• the oldest recorded use of the expression (found so far) dates to 1907,
  • an equivalent phrase (with identical idiomatic usage) appeared as "the whole six yards" as early as 1912 and persisted into the late 20th century,
  • there's weak evidence that a form involving "three yards" was in use in 1882, and
  • all the above usage instances were in decidedly small-town, civilian contexts.


Why, yes, thanks. Yes, I do.

Bonnie "bullet points" Taylor
I wonder what that was about.. as there seems to be a progression..3, 6, 9 pretty soon, we'll have to give it the whole 12 meters!


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  #32  
Old 29 February 2016, 07:18 PM
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Originally Posted by Alarm View Post
I wonder what that was about.. as there seems to be a progression..3, 6, 9 pretty soon, we'll have to give it the whole 12 meters!
That's what i thought, but I did not take it as a joke. There are lots of things where an amount is initially used, and particularly when the initial use was hyperbole anyway, later users will up the ante. For instance, the phrase 'I would not touch X with a ten-foot pole' became current at some point, but people often felt the need to one-up it, to a 20 foot, 30 foot and even 'a 39 1/2 foot pole' Also, people started talking of giving it your all as giving it 100%, then some wisenheimer said there should be more, saying 110%, and others have used more still. And then there is the volume nob on Spinal Tap's amplifiers. Perhaps, there has been a succession of ever more hyperbolic statements, starting with one or three yards.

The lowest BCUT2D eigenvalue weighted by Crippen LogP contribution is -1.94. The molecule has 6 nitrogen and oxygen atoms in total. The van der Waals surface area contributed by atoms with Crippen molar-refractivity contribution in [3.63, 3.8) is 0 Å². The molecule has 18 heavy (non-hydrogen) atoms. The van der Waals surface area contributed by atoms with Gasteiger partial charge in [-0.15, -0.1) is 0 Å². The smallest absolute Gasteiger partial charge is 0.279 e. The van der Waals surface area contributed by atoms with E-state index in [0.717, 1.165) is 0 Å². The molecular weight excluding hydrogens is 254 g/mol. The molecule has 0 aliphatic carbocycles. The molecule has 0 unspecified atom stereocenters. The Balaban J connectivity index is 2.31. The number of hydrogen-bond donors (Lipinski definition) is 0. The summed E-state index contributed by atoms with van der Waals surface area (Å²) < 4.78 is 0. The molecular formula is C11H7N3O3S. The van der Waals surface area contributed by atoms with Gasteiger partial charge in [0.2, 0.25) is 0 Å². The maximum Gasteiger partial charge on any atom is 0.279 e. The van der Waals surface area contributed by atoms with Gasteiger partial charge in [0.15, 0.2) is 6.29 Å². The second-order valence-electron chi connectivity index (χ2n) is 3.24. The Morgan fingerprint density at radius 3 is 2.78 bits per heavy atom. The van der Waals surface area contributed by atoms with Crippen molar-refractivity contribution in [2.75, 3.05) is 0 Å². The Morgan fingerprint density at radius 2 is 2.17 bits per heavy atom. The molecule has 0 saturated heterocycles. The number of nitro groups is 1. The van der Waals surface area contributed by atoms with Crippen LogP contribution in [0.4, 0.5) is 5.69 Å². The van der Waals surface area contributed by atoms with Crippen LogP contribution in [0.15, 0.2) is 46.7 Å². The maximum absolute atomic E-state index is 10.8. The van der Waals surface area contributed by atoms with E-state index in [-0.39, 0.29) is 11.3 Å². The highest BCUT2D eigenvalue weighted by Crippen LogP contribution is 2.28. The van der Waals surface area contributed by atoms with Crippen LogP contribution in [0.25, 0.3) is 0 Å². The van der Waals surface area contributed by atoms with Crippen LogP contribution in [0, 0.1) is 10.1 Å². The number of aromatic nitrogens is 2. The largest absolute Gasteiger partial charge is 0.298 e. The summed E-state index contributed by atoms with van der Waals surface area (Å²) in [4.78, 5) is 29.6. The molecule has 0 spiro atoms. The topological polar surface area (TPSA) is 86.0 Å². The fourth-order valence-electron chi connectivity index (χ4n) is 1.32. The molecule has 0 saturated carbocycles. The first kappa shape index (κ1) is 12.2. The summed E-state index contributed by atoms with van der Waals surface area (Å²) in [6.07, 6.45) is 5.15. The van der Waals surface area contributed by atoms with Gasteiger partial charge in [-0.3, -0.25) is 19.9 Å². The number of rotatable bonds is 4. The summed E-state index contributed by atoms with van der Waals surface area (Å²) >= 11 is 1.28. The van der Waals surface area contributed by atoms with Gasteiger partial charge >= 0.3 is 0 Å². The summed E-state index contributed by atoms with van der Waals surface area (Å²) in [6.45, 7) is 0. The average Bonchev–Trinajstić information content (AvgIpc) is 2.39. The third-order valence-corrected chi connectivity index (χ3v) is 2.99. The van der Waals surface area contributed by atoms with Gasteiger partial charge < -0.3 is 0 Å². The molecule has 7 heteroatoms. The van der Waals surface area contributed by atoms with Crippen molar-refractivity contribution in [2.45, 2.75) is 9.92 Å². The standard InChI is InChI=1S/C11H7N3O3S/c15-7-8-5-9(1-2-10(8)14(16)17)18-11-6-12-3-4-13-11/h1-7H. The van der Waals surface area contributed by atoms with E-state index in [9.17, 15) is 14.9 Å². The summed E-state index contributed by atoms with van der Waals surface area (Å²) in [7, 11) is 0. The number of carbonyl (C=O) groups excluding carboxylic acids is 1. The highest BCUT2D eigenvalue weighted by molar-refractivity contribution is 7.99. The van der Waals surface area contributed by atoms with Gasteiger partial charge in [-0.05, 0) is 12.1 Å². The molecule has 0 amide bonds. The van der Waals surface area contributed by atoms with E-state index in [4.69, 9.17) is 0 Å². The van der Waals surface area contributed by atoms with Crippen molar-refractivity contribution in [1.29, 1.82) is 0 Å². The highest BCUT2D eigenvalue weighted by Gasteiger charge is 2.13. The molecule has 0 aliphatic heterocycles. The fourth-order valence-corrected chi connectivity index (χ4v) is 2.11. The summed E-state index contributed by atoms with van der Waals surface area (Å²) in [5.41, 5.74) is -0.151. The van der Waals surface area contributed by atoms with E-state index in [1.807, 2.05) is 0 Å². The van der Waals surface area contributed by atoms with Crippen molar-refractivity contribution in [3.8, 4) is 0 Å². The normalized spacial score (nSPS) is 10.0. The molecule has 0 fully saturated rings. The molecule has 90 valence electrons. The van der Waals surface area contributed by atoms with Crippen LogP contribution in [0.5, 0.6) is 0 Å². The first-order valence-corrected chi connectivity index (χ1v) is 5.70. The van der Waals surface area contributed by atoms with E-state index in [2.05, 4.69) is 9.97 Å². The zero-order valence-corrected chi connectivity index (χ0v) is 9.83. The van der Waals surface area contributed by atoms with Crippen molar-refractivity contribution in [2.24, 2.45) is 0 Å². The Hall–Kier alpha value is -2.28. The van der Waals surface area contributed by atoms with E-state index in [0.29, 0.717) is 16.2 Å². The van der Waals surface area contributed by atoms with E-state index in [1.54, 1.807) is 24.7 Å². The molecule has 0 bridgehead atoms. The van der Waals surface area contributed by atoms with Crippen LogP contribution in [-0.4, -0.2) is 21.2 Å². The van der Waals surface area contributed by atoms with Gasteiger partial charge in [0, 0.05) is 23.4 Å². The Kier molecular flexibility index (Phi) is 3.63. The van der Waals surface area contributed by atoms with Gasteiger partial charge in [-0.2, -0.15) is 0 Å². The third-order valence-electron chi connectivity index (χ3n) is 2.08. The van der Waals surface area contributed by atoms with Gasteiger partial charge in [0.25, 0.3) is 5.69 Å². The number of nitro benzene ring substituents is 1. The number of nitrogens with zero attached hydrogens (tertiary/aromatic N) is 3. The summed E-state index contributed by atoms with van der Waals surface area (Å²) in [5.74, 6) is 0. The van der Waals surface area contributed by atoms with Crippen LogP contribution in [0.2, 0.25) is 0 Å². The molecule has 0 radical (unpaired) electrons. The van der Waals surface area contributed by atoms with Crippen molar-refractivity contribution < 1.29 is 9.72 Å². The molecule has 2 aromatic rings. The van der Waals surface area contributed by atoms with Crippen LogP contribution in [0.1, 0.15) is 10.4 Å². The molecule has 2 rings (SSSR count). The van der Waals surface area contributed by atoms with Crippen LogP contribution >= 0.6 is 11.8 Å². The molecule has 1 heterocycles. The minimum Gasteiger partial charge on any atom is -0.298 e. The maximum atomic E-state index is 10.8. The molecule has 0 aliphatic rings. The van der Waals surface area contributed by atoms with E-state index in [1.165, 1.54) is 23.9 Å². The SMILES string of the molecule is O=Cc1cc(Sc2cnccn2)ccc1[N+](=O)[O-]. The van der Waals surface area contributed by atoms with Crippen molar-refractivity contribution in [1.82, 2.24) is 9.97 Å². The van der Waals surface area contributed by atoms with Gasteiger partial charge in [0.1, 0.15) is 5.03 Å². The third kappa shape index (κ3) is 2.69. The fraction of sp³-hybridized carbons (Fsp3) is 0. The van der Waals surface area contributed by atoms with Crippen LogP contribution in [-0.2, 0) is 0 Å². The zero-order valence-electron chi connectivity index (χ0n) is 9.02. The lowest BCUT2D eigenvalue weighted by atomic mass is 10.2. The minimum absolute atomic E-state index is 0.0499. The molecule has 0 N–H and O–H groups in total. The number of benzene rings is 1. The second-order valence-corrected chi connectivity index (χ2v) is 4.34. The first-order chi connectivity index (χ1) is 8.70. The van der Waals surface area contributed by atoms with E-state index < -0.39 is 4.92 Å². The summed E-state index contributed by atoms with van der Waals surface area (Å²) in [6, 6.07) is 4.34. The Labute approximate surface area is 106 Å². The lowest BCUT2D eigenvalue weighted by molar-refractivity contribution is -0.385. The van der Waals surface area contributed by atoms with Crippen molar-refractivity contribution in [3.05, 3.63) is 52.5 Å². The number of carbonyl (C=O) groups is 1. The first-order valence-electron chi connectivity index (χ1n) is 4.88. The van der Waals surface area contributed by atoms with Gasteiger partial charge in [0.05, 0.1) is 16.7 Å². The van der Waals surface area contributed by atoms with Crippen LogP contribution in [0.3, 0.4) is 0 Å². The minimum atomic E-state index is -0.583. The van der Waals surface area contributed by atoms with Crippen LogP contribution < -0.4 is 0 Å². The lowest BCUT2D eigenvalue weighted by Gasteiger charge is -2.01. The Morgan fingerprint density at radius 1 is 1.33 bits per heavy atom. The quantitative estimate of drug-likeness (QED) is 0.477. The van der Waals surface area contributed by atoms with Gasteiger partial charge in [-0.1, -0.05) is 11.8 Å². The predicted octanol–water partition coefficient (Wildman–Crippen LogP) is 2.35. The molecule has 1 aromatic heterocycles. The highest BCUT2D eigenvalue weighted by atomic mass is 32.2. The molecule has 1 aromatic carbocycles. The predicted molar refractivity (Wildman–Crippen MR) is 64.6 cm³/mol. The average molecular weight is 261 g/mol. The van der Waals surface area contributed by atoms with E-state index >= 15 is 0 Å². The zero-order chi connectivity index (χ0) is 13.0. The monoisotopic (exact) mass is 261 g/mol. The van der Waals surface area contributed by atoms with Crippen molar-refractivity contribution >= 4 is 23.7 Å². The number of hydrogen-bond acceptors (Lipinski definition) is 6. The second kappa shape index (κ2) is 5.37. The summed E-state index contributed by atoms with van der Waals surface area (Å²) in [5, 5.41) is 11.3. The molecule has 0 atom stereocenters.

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  #33  
Old 29 February 2016, 08:38 PM
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Quote:
Originally Posted by Bonnie View Post
Although we're not yet certain of the idiom's precise origin, the above is certainly false as an origin-story because,[LIST][*]the oldest recorded use of the expression (found so far) dates to 1907,[*]an equivalent phrase (with identical idiomatic usage) appeared as "the whole six yards" as early as 1912 and persisted into the late 20th century,[*]there's weak evidence that a form involving "three yards" was in use in 1882, and[*]all the above usage instances were in decidedly small-town, civilian contexts.